Reviews Dance Published 16 November 2011

Cloud Gate Dance Theatre of Taiwan: White

Sadler's Wells ⋄ 9th -12th November 2011

Faint daintiness and obtuse introspection.

Daniel B. Yates

White is in some way a product of collapse. Lin Hwai-min’s Cloud Gate shored the base of their global attention with political articulations of a Taiwanese national history, when prevailing conditions were such that it was all but inarticulable. After martial law lifted Hwai-min turned to more abstracted territory, and White began life in the late 90s as a bodily cartesian reflection; Hwai-min deduced the only certainty was his own body, and that to have this certainty at all felt like freedom.

Tonight his choreographic conclusions are less than euphoric. White drives in drizzle mist, elongated and with gentle verve like a windscreen on a lightly-cambered motorway; opaque and gently repetitive like the rhythmic swoosh of the wipers.  Chiaroscuro is the dominant aesthetic, with billowing monochrome backdrops and stark contours. These begin in White I as intriguing shadowwork: behind an unfurled banner tiny-flippering dancers rush back and forth like robotic penguins creating a shrinking and ballooning shadow, before moving onto sinuous arabesques. Made transparent, in crepe hologram behind the banner, a male dancer in the guise of a faun plays a wooden flute, huffily timbred and dronelike tones vie with his austerely upright body. While Hwai-min has dallied with Stravinsky, this is no L’Après-midi d’un Faune, rather a cool forest, pristine and virginal, the faun tip-toeing around the action like a presiding asexual spirit.

But this is light dressing for a salad which is all about approaching the naked leaf, and its deliberative curling with tongs. White is the vehicle for Hwai-min’s conception of the “free body”, a highly-controlled state of nature which brooks no interjection.  And while the larger patterns are underwhelming, it is the small moments which best convey the idea; the trunks tensed like twigs at the point of snapping, or the flared leg of a diaphanous white trouser tumbling down rotating thighs, this erotic charge set against the painstakingly slow pointe work which marks much of the introspective tenor of this evening.  Less effective are the grander gestures such as the dissassembling of the stage in White II, slowly torn up in taut unravelled tape by the dancers, their stolid Atlasian poses resemble mythic Euro poster-men of industry as they unravel the floor, giving way to some sort of wilful churning as the troupe engage freeforming in the space left behind. Lacking a sense of cultural specificity, as a visual metaphor for the politically tectonic it felt as crude as a headline.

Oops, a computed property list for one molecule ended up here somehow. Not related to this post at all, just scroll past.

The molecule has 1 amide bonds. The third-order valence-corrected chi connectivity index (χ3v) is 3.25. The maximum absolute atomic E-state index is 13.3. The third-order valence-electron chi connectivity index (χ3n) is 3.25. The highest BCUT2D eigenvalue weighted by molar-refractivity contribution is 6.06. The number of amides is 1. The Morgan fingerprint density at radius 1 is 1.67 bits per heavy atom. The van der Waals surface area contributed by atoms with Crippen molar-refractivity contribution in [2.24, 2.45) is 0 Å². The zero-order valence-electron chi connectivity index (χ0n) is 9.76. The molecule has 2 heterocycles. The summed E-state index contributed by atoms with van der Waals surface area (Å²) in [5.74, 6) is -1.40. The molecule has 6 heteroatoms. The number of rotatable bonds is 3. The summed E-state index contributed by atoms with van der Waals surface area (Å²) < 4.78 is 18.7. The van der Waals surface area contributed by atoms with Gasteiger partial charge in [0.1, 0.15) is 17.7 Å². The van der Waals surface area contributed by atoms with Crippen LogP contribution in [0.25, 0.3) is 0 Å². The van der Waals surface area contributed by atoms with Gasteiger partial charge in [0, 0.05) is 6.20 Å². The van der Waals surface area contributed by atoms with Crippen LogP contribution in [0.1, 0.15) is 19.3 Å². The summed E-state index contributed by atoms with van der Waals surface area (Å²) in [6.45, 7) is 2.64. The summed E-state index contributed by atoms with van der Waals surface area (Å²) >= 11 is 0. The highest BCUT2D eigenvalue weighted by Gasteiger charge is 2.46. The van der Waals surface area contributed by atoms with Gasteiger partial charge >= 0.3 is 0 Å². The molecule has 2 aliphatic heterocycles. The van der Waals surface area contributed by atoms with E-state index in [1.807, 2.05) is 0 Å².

Much of the work is contained in the dynamic between ultra-slow traditional movements bearing traces of the martial arts, and then a powerful tumbling prolapse into modern; and while this proved a durable motif it became repetitive, over-relied-upon and under-contextualised.  The continual creeping treading pointe bought to mind a polar bear on ice, captured by BBC crews as it treads ever so softly to avoid disturbing the seals beneath before piledriving through into the freezing water. Except there is nothing like this animal muscularity; faint daintiness and an obtuse introspection seemed to compromise this human expedition.


Daniel B. Yates

Educated by the state, at LSE and Goldsmiths, Daniel co-founded Exeunt in late 2010. The Guardian has characterised his work as “breaking with critical tradition” while his writing on live culture &c has appeared in TimeOut London, i-D Magazine, Vice Magazine, and elsewhere. He lives and works in London E8, and is pleasant.

Cloud Gate Dance Theatre of Taiwan: White Show Info

Choreography by Lin Hwai-min

Cast includes I-wen Chiu, Wan-chun Ko, Ming-yuan Tsai, Chia-liang Lin, Chien-hung Yu, I-ping Su, Hui-ling Liu, Mei-ya Huang, Tzu-chun Lee, Tzu-wei Kuo, Mu-han Chen, Tzu-ping Hsiao, Yi-ping Yeh, Lap-cheong Wong, Hsin-fang Lin, Tang-li Hou, Tsung-hsuan Lee, Chun-wei Lai, Hsing-lun Lai.

Original Music Atsuhiko Gondai



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